By Sarwar A. Kashmeri
American overseas coverage towards Europe is merrily rolling alongside the trail of least resistance, within the trust that there's not anything fairly amiss with the European-American courting that multilateralism won't repair. no longer precise, argues Kashmeri. The alliance is useless, can't be mounted, and has to be renegotiated. It has now not grown to house Europe's emergence as an immense energy. one of those usa of Europe, with international priorities various from these of the U.S., has arrived at America's doorstep. yet the United States continues to be forging overseas coverage for Europe utilizing chilly battle realities; either Democrats and Republicans anticipate the ecu Union to fall into step, and document for carrier as neededвЂ”under American leadership.
Europe, notwithstanding, has different plans, and because it turns into extra robust at the international level, competing visions of ecu management have emerged. The Iraq battle has introduced them into stark aid. for instance, as Kashmeri issues out, the Atlantic divide over Iraq used to be extra approximately French-British pageant for management of Europe than it was once a few department among American pursuits and eu targets. He portrays British international coverage as out of contact with fact, as a coverage that has performed a disservice to the USA due to the Blair government's exaggerated and self-serving view of the British-American specified dating. Kashmeri concludes with prescriptions for forging a brand new alliance in line with a different dating with the ecu Union. This time table is electrified through the options of the leaders who spoke to the writer particularly for this ebook, between them former president George H. W. Bush, former British top minister John significant, James A. Baker III, Wesley okay. Clark, Brent Scowcroft, Paul Volcker, U.S. Senator Chuck Hagel, and Caspar W. Weinberger.
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Extra info for America and Europe after 9/11 and Iraq: The Great Divide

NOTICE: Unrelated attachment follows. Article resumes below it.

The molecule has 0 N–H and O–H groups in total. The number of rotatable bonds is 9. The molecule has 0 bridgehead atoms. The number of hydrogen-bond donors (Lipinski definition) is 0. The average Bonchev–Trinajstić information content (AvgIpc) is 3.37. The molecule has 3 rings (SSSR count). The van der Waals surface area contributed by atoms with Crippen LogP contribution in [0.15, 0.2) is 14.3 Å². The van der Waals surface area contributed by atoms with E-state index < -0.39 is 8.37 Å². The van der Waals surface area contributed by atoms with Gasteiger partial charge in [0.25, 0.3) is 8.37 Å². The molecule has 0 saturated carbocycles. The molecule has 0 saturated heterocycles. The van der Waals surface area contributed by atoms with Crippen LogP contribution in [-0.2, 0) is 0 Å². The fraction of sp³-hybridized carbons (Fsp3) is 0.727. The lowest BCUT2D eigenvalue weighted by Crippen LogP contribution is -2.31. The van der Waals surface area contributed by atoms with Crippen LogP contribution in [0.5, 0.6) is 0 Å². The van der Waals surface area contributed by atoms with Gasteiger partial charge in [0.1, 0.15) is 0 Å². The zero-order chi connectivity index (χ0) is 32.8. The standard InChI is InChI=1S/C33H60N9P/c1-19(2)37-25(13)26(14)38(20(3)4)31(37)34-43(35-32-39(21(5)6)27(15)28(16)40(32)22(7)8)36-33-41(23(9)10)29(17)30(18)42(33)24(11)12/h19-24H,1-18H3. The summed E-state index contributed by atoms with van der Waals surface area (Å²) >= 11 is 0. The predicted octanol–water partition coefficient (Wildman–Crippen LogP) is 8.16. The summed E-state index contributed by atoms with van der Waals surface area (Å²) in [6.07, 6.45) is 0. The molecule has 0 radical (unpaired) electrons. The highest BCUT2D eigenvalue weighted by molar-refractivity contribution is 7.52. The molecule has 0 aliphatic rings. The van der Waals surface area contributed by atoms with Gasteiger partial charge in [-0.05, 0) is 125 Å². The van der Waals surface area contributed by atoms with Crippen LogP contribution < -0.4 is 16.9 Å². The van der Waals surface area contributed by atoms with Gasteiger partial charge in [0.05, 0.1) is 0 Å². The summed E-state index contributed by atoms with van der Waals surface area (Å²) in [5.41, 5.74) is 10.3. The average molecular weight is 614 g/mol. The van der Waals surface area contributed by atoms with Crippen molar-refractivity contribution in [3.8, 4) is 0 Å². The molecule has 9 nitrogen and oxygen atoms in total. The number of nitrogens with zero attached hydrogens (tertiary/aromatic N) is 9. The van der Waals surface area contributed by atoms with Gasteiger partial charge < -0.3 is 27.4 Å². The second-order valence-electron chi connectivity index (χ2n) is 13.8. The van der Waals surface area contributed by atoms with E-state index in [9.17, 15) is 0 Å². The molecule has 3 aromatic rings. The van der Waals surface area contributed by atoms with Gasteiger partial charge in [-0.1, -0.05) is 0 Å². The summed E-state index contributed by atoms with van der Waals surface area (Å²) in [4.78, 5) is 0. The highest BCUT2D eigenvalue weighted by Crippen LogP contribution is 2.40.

In less than a month these NATO forces were patrolling the East Coast of America. Could not an equally symbolic way have been found by the United States to harness NATO in the war against Afghanistan? This cavalier treatment of an organization purportedly at the heart of the American-European relationship certainly did not help matters as the Iraqi crisis unfolded; it seemed to me another reflection of the true state of the transatlantic alliance. Paul Volcker I met with Paul Volcker on a summer morning in his sunny corner office overlooking that icon of American capitalism—New York’s Rockefeller Center.
The fluid and dynamic nature of the terrorist threat meant America could no longer take the time to build a consensus for action with its traditional allies, and it did not need them to fight its wars anyway. America alone would decide on a course of action, and, once it had made this decision, it would ask for a show of hands and charge ahead with a coalition of whatever countries were willing to support its case, irrespective of their size or potential contribution to the war effort, and irrespective of whether they were democracies or dictatorships.
We did not think that through very well, and those are also important lessons I hope we can learn,” he told me. 28 America and Europe after 9/11 and Iraq Hagel is on particularly strong ground when he speaks about the costs of the Iraqi war for the United States, because he was one of few elected officials who personally tried to understand what the war would mean to America in terms of troops, money, and duration. The administration’s expectation was that Iraq would be a relatively minor skirmish.
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